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August 16, 2013 by MAE CHAN
Greek Coffee Linked To Longer Lives

Greek scientists suggest that drinking their native coffee boiled could result in better cardiovascular health and help explain the long lives enjoyed by residents on the island of Ikaria.

In general, coffee -- one of the most consumed beverages worldwide -- is considered to be good for the heart since this beverage contains high levels of protective antioxidants and polyphenols. However, what makes Greek coffee superior to your average cup of Joe is its concentration and preparation, both of which deliver more protective compounds in each little cup.

Greek coffee is boiled rather than brewed. This boiling method was developed in Yemen during antiquity, long before filtration of coffee was introduced. Boiling coffee is also carried out in Turkey and throughout the Middle East. This method also creates a foam the Greeks call kaimaki (pronounced kaee-MAH-kee), which adds a rich, creaminess to the coffee. The process of boiling coffee extracts much more nutrients from the coffee beans than the filtering method.

Additionally, Greek coffee is comprised of Arabica coffee beans, which are ground down to a very fine powder, thus delivering more concentrated antioxidants per ounce than in a cup of regular coffee. The combination of boiling a fine grind gives Greek coffee a powerful, one-two health punch. Plus, you get less caffeine than in an American cup of coffee, so ounce for ounce it’s a healthier choice.

Rich in chlorogenic acid, polyphenols, lipid-soluble substances and other heart-healthy compounds, Greek coffee has been shown to help protect the arteries, as well as lower your risk for diabetes and boost overall immune health.

Writing in the April issue of peer-reviewed journal Vascular Medicine, Gerasimos Siasos and colleagues at the University of Athens Medical School, set out to discover whether drinking the coffee affected the health of elderly residents on the island.

Elderly inhabitants of Ikaria boast the highest rates of longevity in the world, since 1% of the island's isolated, rurally based residents live to be over 90, whereas only 0.1% of Europeans reach this age.

Given that coffee drinking was so widespread worldwide, even small health effects for one type of coffee could impact public health, the researchers write, while stressing the need for more research to document the "exact beneficial mechanisms of coffee in vascular integrity".

Antioxidant-Rich Greek Coffee

Siasos et al. pay particular attention to links between coffee drinking and endothelial function: the endothelium is a cell layer that lines blood vessels that is affected by aging and habits like smoking.

The scientists focus on coffee due to recent studies suggesting that moderate coffee consumption may slightly cut the risk of coronary heart disease, and positively impact endothelial health.

"The boiled Greek type of coffee, which is rich in polyphenols and antioxidants and contains only a moderate amount of caffeine, seems to gather benefits compared to other coffee beverages," Siasos et al. write.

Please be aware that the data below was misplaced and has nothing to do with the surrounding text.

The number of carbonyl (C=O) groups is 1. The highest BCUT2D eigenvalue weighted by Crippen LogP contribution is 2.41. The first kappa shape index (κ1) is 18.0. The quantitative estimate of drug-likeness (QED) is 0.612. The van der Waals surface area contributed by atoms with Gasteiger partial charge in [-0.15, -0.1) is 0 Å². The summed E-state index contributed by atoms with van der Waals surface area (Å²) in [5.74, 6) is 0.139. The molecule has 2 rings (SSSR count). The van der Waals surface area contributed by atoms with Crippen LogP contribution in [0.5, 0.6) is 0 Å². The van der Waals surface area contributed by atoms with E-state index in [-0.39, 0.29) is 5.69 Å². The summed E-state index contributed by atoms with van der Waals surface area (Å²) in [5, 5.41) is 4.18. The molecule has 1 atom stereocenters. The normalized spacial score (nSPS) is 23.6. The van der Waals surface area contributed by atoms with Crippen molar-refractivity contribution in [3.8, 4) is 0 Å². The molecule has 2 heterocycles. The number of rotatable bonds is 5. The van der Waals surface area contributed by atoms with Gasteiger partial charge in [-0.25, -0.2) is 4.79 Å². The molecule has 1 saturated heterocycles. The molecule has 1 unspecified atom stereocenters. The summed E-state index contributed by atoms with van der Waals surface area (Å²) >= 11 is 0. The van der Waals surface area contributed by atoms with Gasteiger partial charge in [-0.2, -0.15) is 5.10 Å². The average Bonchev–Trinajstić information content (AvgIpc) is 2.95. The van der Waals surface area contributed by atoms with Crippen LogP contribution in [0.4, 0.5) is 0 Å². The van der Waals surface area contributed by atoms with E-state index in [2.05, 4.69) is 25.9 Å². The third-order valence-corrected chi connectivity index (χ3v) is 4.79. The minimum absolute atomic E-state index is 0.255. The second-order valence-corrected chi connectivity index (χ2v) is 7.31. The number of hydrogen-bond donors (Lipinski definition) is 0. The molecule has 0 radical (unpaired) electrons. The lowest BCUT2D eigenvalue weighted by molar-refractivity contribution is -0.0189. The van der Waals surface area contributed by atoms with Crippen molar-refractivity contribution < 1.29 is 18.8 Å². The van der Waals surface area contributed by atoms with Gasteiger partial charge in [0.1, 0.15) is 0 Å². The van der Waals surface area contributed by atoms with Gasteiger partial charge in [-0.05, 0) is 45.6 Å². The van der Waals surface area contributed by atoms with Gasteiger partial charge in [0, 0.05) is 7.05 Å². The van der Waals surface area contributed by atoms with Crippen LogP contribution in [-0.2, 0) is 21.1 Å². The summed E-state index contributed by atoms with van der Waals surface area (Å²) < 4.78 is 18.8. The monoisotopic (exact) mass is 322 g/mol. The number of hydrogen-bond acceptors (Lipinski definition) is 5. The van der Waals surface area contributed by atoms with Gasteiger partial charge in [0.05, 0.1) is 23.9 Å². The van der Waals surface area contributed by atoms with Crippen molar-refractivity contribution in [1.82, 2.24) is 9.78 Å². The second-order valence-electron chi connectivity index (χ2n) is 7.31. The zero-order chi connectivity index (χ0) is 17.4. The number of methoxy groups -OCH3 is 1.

Selecting 71 men and 71 women from a group of 673 Ikarian islanders aged 65+, medics collected medical health data and information on lifestyle (including coffee drinking), and tested endothelial function.

87% Drank Greek Boiled Coffee

87%+ of the participants drank boiled Greek coffee daily, and the scientists found that those who drank mainly boiled Greek coffee had a better endothelial function that those drinking other types of coffee.

40% of subjects had a low (<200ml/day) 48% a moderate (200-450ml/day) and 13% a high (>450ml/day) coffee consumption, with an increase in average flow-mediated dilation (or FMD, an evaluation of endothelial function measured by ultrasound) across the consumption levels.

The respective figures were (low) 4.33% +/-2.51%, (moderate) 5.39% +/-3.09% and (high) 6.47 +/-2.72%.

FMD is usually measured in the brachial artery and endothelial function reflects the 'health' of the vessel wall, and is affected by various lifestyle habit (smoking, for instance) and aging.

Siasos et al. evaluated endothelial function in this artery by estimating FMD in this artery, and recording the percentage change in vessel diameter compared to a resting state (baseline brachial artery diameter).

Vascular Health Connection

Even in subjects with high blood pressure, drinking boiled Greek coffee was associated with improved endothelial function.

"Chronic coffee consumption is associated with improved endothelial function in elderly subjects, providing a new connection between nutrition and vascular health," the authors conclude.

"This evidence provides a further explanation about how chronic coffee consumption can favorably affect cardiovascular risk, providing a new connection between nutritional habits and cardiovascular health."

Vascular Medicine

Mae Chan
holds degrees in both physiology and nutritional sciences. She is also blogger and and technology enthusiast with a passion for disseminating information about health.

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